“Alpha” level fees charged for mostly “beta” returns are our version of “late fees.” Beta is cheap and alpha is expensive. Smart beta is about separating alpha from beta. Beta is defined as an asset’s move explained by market movements such as an index. Alpha is an asset’s return in excess of its “beta” adjusted expected return. Alpha also captures forecasting skill, not explained by simple style betas. Beta is cheap and alpha is expensive. If you have been charging alpha (high active) fees for mostly (style) beta, watch out! Those fees will be coming down as smart beta providers have been introducing more stylistic beta-based products at a lower cost.

You are not immune even if you have picked stocks bottom-up your entire career or if you are a prominent hedge fund and have never used a quant factor in your life. If the client runs attribution and finds out that, say, 80 percent of your performance is explained by these style betas, the client has a decision to make; especially if you are charging them 2 and 20! The beta portion, the 80 percent of your portfolio in this example, could be worth just 20 basis points which can be replicated easily with the new smart beta ETFs.

We should all look at our businesses very carefully with a client-centric eye. Identify the fees that can be wiped out with this disruptive force and adjust fees fairly reflecting the value of alpha and beta components when possible. Making clients happy is the recipe for long-term success. Otherwise, organizations unable to do so will likely suffer the fate of Blockbuster Video. “Smart Beta and chill” likely won’t replace the phrase “Netflix and chill,” but who knows, especially after some intense quant modeling parties!

Happy Investing!

 

Follow Principal Global Investors on LinkedIn

_________________________________________________________
Unless otherwise noted, the information in this document has been derived from sources believed to be accurate as of March 2017. Information derived from sources other than Principal Global Investors or its affiliates is believed to be reliable; however, we do not independently verify or guarantee its accuracy or validity. Past performance is not necessarily indicative or a guarantee of future performance and should not be relied upon to make an investment decision.
The information in this document contains general information only on investment matters. It does not take account of any investor’s investment objectives, particular needs or financial situation and should not be construed as specific investment advice, an opinion or recommendation or be relied on in any way as a guarantee, promise, forecast or prediction of future events regarding a particular investment or the markets in general. All expressions of opinion and predictions in this document are subject to change without notice. Any reference to a specific investment or security does not constitute a recommendation to buy, sell, or hold such investment or security, nor an indication that Principal Global Investors or its affiliates has recommended a specific security for any client account.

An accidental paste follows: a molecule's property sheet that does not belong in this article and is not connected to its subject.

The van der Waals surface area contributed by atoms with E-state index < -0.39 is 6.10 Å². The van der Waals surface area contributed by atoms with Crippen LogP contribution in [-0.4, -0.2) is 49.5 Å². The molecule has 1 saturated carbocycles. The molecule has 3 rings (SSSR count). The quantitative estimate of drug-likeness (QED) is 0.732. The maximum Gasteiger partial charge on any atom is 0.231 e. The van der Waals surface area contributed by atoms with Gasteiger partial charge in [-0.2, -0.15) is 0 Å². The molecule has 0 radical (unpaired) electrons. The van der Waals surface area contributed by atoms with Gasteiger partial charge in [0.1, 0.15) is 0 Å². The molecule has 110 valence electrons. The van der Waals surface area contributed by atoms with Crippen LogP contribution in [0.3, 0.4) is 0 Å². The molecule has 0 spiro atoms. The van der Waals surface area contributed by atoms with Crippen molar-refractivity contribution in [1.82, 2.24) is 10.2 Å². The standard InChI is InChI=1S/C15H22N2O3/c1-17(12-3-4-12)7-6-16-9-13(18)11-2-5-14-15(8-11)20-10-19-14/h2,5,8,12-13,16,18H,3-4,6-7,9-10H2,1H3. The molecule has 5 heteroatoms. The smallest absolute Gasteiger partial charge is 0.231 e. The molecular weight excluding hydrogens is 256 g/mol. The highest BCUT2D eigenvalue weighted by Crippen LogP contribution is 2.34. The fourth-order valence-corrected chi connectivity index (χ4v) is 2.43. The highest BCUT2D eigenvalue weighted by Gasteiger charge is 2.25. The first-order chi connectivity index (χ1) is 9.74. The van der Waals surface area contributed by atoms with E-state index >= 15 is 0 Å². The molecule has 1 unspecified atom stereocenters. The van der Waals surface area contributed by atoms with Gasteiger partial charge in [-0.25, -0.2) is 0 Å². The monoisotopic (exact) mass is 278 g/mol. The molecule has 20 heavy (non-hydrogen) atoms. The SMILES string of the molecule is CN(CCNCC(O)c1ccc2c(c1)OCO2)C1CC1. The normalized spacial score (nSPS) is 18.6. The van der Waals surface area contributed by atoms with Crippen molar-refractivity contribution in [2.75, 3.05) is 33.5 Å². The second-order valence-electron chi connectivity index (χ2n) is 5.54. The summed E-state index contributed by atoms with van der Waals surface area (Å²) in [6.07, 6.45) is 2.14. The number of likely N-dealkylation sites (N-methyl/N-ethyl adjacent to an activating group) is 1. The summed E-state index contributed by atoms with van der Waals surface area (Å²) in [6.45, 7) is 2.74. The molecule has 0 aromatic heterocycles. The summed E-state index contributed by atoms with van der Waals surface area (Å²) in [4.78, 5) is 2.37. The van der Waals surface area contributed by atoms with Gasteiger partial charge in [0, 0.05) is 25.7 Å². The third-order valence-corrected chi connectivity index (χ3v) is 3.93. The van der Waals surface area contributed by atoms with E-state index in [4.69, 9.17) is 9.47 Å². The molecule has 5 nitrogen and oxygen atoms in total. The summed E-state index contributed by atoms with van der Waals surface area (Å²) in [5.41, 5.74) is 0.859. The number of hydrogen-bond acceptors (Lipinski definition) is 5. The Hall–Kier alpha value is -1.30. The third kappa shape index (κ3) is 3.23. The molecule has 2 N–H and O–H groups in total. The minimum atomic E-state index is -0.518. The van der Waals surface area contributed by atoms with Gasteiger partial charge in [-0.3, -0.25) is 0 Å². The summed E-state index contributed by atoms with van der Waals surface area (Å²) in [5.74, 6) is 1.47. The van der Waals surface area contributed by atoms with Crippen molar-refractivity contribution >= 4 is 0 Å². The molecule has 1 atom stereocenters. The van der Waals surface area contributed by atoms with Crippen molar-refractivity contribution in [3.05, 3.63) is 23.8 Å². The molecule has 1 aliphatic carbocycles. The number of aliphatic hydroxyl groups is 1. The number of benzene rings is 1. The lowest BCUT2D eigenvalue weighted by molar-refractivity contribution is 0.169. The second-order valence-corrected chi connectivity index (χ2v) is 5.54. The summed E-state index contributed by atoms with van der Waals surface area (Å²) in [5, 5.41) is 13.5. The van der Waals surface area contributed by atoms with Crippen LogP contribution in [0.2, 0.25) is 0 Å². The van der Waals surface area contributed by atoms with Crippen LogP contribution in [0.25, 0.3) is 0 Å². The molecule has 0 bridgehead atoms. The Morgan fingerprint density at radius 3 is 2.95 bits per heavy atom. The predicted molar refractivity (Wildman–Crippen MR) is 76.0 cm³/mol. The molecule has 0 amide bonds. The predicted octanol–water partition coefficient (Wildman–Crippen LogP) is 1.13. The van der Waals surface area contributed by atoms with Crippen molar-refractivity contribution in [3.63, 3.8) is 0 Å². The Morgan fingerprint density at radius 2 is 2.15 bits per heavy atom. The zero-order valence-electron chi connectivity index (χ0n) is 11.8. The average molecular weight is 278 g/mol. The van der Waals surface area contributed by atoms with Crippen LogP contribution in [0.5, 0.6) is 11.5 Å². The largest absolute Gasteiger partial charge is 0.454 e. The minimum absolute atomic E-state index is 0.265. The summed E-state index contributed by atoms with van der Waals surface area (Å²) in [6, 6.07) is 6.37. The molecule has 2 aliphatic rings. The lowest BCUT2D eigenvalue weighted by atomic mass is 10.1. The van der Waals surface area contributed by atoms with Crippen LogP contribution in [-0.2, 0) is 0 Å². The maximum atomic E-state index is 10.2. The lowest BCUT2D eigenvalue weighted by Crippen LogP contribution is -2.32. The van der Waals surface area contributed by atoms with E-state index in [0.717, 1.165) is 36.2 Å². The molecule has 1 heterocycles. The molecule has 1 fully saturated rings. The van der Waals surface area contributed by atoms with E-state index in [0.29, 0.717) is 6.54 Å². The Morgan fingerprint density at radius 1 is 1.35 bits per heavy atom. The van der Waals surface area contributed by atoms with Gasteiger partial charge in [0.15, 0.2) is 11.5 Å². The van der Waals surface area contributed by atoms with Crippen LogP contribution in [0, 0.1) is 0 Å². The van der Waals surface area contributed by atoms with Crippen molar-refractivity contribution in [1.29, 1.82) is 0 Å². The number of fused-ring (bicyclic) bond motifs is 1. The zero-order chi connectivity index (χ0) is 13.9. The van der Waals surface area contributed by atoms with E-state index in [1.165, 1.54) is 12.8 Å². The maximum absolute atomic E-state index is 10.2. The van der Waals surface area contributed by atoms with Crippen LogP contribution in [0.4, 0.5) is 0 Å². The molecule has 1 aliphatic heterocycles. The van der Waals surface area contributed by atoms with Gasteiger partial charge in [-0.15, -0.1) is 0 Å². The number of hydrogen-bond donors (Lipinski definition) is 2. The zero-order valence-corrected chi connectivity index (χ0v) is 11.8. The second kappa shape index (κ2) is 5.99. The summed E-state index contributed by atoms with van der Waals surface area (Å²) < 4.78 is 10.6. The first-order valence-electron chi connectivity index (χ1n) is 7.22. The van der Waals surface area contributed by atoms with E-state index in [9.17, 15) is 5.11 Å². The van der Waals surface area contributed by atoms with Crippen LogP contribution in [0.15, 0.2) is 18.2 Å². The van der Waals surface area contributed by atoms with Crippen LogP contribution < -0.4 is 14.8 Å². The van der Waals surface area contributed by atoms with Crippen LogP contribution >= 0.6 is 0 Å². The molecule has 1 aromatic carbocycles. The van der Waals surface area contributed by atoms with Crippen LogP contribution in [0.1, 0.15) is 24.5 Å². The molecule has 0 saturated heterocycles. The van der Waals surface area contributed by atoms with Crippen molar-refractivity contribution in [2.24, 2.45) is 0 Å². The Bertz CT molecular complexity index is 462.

Principal Financial Group, Inc., Its affiliates, and its officers, directors, employees, agents, disclaim any express or implied warranty of reliability or accuracy (including by reason of negligence) arising out of any for error or omission in this document or in the information or data provided in this document.
Third party content, such as comments to this blog, is not reviewed by Principal Global Investors before it is displayed, although we may remove, alter, edit or adapt any such comments. Principal Global Investors does not endorse, authorize, or sponsor any third party content. Links contained in some blog posts may take you to third-party sites and Principal Global Investors makes no guarantees to the accuracy of the information provided.
Investing involves risk, including possible loss of principal. Fixed-income investments are subject to interest rate risk; as interest rates rise their value will decline. International and global investing involves greater risks such as currency fluctuations, political/social instability and differing accounting standards. Risk is magnified in emerging markets, which may lack established legal, political, business or social structures to support securities markets.
Principal Funds are distributed by Principal Funds Distributor, Inc.
t170227091y

Views from the CIO: If the United States were a “stock,” would you buy it?

A “micro” analysis of “macro” events

PGI-Warren-Buffett-Quote-Twitter-1024x512

There’s been a lot of recent analysis on U.S. macroeconomic events as well as what the new Trump presidency means for the U.S. economy and financial markets. As we are bottom-up fundamental researchers, I thought I’d offer a different perspective on the market and recent events. That said, I’d like to give you a bottom-up view of the United States as a “fictitious company,” and how we would analyze the firm’s income statement and balance sheet over the next two to three years. Our objective, bottom-up analysis concludes that there is positive fundamental change and an upside potential that warrants investment.

For starters, our research indicates that stocks react to positive fundamental change. The key here is not to overpay for this change. Let’s review where this fundamental change will come from. First, the Trump presidency and the Republican Party sweep of the House and the Senate has signaled that “change” is coming. However, the big question is whether this change is going to be positive?